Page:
At this time of year I do as the examiners tell us. Accordingly I compare and contrast the fates of - and the fashions in - two politicians, Mr Tony Blair and Mr Kenneth Clarke. The wisdom of the wise is that, after his unsuccessful shots at the Tory leadership in 1997 and 2001, it will be third time unlucky for Mr Clarke.
The progressive vote will, we are told, be split, with the result that Mr David Davis will turn out to be the easy winner. This may be correct. And while the spectacle of little-known Conservatives announcing themselves weekly as candidates for high office undoubtedly has its comic side, we should perhaps remember that there were five candidates in 1975, when Mrs Margaret Thatcher won, and the same number in 1997, when Mr William Hague was top.
Before Mr Hague, only one Conservative leader of the 20th century had failed to become Prime Minister. That was Austen Chamberlain, whose memory thus survives as the answer to a pub-quiz question (though several others reached No 10 without having fought a successful general election). Since Mr John Major, there have been three Conservative leaders who have failed to get into Downing Street. Two of them gave up after the first attempt.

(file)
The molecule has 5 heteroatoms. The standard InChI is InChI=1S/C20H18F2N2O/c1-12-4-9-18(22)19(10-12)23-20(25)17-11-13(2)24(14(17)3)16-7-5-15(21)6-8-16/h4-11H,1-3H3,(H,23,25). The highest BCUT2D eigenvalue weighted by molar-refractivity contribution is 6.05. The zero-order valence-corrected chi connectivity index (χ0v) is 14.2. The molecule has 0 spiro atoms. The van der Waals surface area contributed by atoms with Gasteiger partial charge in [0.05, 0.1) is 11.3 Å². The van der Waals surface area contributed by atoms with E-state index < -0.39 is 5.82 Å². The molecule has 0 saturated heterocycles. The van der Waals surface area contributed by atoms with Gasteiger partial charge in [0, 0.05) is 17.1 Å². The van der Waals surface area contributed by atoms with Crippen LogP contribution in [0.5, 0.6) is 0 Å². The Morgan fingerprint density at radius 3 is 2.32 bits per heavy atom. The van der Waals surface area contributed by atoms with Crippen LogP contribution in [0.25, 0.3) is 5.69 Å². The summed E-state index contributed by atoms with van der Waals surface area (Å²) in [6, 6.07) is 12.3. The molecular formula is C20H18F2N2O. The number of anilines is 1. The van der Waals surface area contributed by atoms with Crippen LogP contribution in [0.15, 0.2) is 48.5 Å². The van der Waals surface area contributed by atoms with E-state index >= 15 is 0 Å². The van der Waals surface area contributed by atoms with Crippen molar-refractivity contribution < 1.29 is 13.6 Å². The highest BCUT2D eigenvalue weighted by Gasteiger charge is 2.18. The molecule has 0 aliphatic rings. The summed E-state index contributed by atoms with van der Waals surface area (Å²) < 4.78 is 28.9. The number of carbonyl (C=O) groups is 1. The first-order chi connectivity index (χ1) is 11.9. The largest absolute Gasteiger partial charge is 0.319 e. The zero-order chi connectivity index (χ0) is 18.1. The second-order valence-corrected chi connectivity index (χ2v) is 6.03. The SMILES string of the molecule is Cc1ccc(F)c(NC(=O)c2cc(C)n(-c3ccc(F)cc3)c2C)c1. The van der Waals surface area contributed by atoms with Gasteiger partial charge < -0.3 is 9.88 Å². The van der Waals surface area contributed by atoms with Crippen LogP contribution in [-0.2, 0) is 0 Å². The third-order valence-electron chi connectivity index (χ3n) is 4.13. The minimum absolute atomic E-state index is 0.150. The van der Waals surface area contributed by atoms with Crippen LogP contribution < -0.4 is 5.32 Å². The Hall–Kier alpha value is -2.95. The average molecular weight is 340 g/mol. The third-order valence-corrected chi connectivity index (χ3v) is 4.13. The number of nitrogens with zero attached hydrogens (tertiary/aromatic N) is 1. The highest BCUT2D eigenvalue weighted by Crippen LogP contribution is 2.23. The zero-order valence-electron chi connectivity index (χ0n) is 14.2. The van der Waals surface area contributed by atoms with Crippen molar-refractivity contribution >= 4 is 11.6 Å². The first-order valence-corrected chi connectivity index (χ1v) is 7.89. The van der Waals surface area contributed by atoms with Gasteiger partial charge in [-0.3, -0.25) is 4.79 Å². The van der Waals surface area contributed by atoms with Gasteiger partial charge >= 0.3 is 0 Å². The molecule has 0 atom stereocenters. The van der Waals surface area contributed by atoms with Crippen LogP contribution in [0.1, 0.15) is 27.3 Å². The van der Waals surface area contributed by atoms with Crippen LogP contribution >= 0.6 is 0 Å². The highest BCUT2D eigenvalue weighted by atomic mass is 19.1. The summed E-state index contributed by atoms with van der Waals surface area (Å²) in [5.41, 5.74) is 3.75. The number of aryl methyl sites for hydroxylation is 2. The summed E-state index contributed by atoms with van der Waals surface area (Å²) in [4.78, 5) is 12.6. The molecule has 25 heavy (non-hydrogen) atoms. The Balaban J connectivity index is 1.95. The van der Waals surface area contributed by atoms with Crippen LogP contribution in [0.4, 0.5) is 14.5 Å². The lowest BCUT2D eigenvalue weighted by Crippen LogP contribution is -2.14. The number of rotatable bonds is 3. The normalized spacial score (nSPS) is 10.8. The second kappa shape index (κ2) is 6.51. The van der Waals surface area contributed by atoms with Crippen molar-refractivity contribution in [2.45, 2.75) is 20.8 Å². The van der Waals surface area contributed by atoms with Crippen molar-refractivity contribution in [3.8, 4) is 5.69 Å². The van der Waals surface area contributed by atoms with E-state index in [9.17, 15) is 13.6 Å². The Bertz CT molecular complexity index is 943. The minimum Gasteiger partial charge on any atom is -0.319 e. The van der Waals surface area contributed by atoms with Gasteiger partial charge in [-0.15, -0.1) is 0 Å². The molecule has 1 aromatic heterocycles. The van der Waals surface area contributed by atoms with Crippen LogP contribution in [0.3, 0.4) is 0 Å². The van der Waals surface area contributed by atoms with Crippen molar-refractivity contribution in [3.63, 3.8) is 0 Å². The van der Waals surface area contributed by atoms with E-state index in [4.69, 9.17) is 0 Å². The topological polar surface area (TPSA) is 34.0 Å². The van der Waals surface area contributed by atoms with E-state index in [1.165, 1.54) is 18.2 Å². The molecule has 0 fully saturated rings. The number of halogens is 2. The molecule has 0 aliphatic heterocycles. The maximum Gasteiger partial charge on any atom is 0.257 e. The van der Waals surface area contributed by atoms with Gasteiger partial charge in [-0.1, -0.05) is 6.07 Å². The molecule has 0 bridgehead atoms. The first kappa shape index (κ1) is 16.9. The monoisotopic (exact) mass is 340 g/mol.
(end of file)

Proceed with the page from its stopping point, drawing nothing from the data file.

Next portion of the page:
To most people who are not professionally involved with the Conservatives in one way or another, the most likely candidate to break this sequence is still Mr Clarke. But, so his numerous detractors in and around the party say, he is too old, being due to draw his pension on 2 July.
Besides, he is too fat. Indeed, a writer in The Spectator the other day asserted with the utmost confidence that the public did not like politicians who were fat. Well! Quite apart from what my mother taught me about the rudeness of making personal remarks, several popular sayings (about glass houses, motes and beams, pots and kettles) come readily to mind. We are few of us oil paintings. Moreover, the editor of The Spectator, Mr Boris Johnson, is - how can one put this? - not short of the odd kilo himself. He is one of the most popular politicians in the country, even more so than Mr Clarke.